“Traditional PowerPoint presentations feel like they were designed in 1985 at the dawning of the PC era, and Haiku Deck feels fresh and exciting.”

One last important point: Haiku Deck encourages fair use of photographs. That is very important to me, and in working with professionals every day, I see way too many images simply harvested from Google Images, and not credited to the original photographer or artist. This tool gives the presenter countless options for images, and allows them to credit the artist, and even be in touch with that artist.

“I see way too many images simply harvested from Google Images, and not credit to the original photographer or artist.”

Haiku Deck: What tips do you have for someone trying out the app for the first time?

Kent: Don’t try to make it do what PowerPoint does. If PowerPoint is a bulldog, Haiku Deck is a leopard. It’s beautiful, and a totally different kind of creature. Experiment, search for images, try to fit text into the presentation in new ways.

In the same way a guitarist uses different instruments to get different sounds, Haiku Deck will bring a different (and more vibrant and succinct) aspect to presentations. To be honest, Haiku Deck is also the simplest presentation creator on the market, and makes slides look as if they have been designed by a professional marketing team.

“To be honest, Haiku Deck is…the simplest presentation creator on the market, and makes slides look as if they have been designed by a professional marketing team.”

I really was inspired by Haiku Deck, and the incredible photos I found through the app. I believe it added another dimension to my talk, both in the room and on the live stream (or on the YouTube video). Simple, succinct statements, combined with images that were bold, beautiful and expansive, helped me to tell disparate stories and still feel anchored to the core message of the speech.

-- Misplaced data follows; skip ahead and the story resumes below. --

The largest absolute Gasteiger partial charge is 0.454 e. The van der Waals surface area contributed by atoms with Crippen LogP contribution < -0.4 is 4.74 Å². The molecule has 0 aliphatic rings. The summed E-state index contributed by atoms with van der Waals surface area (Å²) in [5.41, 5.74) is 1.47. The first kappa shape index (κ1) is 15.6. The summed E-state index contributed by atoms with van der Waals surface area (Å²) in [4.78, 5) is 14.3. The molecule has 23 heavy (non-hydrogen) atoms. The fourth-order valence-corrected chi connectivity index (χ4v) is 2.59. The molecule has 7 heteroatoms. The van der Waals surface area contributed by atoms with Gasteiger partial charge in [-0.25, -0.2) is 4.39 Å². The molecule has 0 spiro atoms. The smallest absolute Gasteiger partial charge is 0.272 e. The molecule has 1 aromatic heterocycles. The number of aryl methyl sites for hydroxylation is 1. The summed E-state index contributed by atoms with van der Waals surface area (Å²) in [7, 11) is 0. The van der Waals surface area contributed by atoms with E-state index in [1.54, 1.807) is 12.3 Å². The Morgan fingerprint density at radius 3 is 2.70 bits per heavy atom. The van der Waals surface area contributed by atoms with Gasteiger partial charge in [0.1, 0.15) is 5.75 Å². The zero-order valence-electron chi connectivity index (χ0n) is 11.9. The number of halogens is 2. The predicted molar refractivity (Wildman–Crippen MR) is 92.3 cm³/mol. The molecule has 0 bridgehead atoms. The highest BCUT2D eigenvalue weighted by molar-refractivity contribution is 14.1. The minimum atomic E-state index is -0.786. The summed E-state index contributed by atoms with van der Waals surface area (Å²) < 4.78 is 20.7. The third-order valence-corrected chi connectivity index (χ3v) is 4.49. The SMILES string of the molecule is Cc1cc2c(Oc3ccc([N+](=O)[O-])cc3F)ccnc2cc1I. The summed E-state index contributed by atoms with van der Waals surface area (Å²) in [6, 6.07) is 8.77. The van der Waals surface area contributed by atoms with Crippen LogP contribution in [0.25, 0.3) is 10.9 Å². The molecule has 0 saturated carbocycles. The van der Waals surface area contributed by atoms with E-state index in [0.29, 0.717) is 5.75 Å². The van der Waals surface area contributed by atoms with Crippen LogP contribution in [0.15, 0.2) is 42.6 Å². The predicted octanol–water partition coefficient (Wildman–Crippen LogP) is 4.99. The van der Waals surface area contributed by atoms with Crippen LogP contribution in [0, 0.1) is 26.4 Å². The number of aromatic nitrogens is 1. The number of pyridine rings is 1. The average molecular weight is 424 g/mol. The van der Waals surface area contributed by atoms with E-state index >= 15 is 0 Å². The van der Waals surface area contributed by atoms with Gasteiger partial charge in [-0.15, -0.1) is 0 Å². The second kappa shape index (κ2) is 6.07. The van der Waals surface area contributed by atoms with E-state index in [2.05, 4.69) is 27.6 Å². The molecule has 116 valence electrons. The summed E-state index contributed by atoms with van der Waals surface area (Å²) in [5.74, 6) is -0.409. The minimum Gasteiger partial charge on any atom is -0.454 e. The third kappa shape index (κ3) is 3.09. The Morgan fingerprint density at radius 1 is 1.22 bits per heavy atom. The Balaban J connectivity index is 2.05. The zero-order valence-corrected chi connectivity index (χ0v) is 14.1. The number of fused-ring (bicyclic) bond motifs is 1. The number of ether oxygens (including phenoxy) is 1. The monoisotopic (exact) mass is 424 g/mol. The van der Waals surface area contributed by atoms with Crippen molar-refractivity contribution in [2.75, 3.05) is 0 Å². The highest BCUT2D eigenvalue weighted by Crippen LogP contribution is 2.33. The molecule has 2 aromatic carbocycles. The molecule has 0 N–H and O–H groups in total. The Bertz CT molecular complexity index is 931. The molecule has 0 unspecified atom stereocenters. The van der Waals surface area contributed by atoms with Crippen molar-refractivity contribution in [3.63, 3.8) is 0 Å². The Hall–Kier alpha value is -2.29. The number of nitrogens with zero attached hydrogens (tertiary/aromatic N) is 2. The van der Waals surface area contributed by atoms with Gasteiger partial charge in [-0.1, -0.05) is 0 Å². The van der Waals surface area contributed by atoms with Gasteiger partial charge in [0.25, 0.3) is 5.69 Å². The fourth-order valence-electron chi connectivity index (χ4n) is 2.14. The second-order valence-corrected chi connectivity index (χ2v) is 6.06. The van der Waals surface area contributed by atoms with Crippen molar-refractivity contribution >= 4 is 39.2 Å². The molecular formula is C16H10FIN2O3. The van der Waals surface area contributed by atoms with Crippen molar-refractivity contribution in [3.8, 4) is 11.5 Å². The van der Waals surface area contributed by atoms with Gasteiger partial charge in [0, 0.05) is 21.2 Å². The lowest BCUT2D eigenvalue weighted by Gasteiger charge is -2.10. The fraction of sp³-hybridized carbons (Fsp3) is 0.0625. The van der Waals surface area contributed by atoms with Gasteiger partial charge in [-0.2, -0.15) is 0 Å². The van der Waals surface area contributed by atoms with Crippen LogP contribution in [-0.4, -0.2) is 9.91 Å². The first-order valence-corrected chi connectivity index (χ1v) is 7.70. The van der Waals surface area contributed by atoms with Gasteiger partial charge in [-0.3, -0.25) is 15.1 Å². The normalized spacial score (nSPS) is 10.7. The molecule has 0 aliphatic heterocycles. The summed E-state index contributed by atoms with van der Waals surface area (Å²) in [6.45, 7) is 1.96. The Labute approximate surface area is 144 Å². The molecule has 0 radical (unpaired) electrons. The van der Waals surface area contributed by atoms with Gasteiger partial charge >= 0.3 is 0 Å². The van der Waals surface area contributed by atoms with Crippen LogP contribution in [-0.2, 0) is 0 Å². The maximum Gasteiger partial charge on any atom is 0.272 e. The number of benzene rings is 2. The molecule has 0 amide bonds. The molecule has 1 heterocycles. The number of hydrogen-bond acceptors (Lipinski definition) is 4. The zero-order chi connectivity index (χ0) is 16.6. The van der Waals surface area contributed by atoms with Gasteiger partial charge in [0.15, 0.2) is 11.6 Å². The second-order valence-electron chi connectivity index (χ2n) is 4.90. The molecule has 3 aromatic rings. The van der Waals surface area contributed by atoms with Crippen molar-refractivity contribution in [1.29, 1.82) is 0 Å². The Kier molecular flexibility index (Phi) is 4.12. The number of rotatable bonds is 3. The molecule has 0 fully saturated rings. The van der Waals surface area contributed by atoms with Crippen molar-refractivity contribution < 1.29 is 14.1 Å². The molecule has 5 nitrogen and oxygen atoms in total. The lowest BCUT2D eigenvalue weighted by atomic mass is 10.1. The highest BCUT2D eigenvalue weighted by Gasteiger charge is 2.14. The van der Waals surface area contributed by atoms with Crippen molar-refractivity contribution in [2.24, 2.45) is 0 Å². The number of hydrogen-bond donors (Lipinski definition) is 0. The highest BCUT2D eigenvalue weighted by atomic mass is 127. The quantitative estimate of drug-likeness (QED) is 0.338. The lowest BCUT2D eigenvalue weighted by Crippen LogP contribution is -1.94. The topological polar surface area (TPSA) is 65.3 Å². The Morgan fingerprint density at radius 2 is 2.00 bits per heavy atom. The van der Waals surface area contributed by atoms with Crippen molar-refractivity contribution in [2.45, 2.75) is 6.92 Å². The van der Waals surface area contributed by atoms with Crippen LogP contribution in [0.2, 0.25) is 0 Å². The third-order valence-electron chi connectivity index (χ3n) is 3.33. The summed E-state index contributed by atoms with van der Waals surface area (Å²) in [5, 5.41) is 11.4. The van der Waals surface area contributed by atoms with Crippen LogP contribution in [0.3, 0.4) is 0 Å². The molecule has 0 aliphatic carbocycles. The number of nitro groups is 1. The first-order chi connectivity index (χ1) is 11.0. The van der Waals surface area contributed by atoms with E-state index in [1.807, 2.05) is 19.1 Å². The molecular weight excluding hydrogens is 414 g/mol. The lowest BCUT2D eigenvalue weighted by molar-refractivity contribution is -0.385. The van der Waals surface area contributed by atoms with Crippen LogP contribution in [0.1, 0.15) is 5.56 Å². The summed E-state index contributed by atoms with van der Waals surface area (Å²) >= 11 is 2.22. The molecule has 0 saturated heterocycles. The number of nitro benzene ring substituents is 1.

Kent added, “Thank you to Haiku Deck for creating software worthy of the word haiku. Simple, beautiful, clean, and incredibly expressive and malleable to the goals of the artist or presenter.”

We are incredibly grateful to Kent for sharing his story and his process (and for his inspiring creative message). We hope to see many more TEDx talks incorporating Haiku Deck — if you’ve used it in this way, please let us know!

More Inspiring TEDx Resources

  • Greg Gottesman, Managing Director of Madrona Venture Group, also used Haiku Deck for his TEDx talk, “One Trillion Dollars, Student Debt and Higher Education.” See his slides and watch the video of his talk (since it’s all in the delivery).
  • This Haiku Deck captures inspiring quotes and highlights from TEDx Seattle.
  • Ashlyn Bernier created this Haiku Deck for “The Ph.D. Problem,” which she delivered at TEDxEdmonton Education.
  • This Haiku Deck by Rokk3rLabs summarizes Daphne Koller’s “What We’re Learning from Online Education” TED talk.
  • Tara-Nicholle Nelson of  Rethink7 shares 11 favorite transformational TED talks with a Haiku Deck and videos in this blog post.

2 Comments

  1. Does this mean the resolution of Haiku Deck images is automatically scaled down? I present on a big screen and haven’t noticed any problems. Maybe the TED screen is sufficiently bigger that they have to be top-def.

    • Hi Mr. Williamson!

      The images will be scaled down to fit the iPad screen, and will be compressed to a smaller dimension when published, but this won’t cause any distortion to the images.

      On a typical projector or screen, there shouldn’t be any issues but it’s possible that TED may have a specific criteria that presenters need to meet for their presentations.

      I hope this helps clear things up a bit and if there’s anything else we can help you with, just let us know!